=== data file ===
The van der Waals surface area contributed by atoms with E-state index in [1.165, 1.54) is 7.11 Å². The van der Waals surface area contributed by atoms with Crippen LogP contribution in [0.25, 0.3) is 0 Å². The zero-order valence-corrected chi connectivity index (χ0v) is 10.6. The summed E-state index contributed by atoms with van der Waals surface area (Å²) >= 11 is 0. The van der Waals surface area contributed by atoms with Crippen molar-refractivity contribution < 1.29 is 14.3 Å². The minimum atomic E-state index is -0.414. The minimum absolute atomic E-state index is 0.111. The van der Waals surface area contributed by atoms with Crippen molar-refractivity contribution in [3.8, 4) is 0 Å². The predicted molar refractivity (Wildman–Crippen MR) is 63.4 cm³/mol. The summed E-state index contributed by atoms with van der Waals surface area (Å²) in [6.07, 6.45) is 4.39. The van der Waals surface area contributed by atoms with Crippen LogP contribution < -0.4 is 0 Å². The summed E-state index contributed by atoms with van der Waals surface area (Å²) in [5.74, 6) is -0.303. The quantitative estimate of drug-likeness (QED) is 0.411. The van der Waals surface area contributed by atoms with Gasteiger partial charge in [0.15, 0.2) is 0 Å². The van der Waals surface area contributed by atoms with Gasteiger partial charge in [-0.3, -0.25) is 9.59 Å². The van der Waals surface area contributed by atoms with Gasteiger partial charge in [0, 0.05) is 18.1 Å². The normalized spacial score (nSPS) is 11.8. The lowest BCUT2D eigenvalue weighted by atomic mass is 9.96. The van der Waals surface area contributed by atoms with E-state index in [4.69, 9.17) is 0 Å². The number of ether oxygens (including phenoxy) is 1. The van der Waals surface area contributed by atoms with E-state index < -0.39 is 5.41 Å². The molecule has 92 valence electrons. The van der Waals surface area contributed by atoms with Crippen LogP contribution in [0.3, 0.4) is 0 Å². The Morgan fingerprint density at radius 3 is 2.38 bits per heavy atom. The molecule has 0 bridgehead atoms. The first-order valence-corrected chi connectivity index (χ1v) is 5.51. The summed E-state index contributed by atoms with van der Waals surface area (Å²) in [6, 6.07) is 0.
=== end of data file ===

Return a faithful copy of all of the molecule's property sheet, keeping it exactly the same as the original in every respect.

The van der Waals surface area contributed by atoms with E-state index in [1.165, 1.54) is 7.11 Å². The van der Waals surface area contributed by atoms with Crippen LogP contribution in [0.25, 0.3) is 0 Å². The zero-order valence-corrected chi connectivity index (χ0v) is 10.6. The summed E-state index contributed by atoms with van der Waals surface area (Å²) >= 11 is 0. The van der Waals surface area contributed by atoms with Crippen molar-refractivity contribution < 1.29 is 14.3 Å². The minimum atomic E-state index is -0.414. The minimum absolute atomic E-state index is 0.111. The van der Waals surface area contributed by atoms with Crippen molar-refractivity contribution in [3.8, 4) is 0 Å². The predicted molar refractivity (Wildman–Crippen MR) is 63.4 cm³/mol. The summed E-state index contributed by atoms with van der Waals surface area (Å²) in [6.07, 6.45) is 4.39. The van der Waals surface area contributed by atoms with Crippen LogP contribution < -0.4 is 0 Å². The summed E-state index contributed by atoms with van der Waals surface area (Å²) in [5.74, 6) is -0.303. The quantitative estimate of drug-likeness (QED) is 0.411. The van der Waals surface area contributed by atoms with Gasteiger partial charge in [0.15, 0.2) is 0 Å². The van der Waals surface area contributed by atoms with Gasteiger partial charge in [-0.3, -0.25) is 9.59 Å². The van der Waals surface area contributed by atoms with Gasteiger partial charge in [0, 0.05) is 18.1 Å². The normalized spacial score (nSPS) is 11.8. The lowest BCUT2D eigenvalue weighted by atomic mass is 9.96. The van der Waals surface area contributed by atoms with E-state index in [4.69, 9.17) is 0 Å². The number of ether oxygens (including phenoxy) is 1. The van der Waals surface area contributed by atoms with E-state index < -0.39 is 5.41 Å². The molecule has 92 valence electrons. The van der Waals surface area contributed by atoms with Crippen LogP contribution in [0.3, 0.4) is 0 Å². The Morgan fingerprint density at radius 3 is 2.38 bits per heavy atom. The molecule has 0 bridgehead atoms. The first-order valence-corrected chi connectivity index (χ1v) is 5.51. The summed E-state index contributed by atoms with van der Waals surface area (Å²) in [6, 6.07) is 0.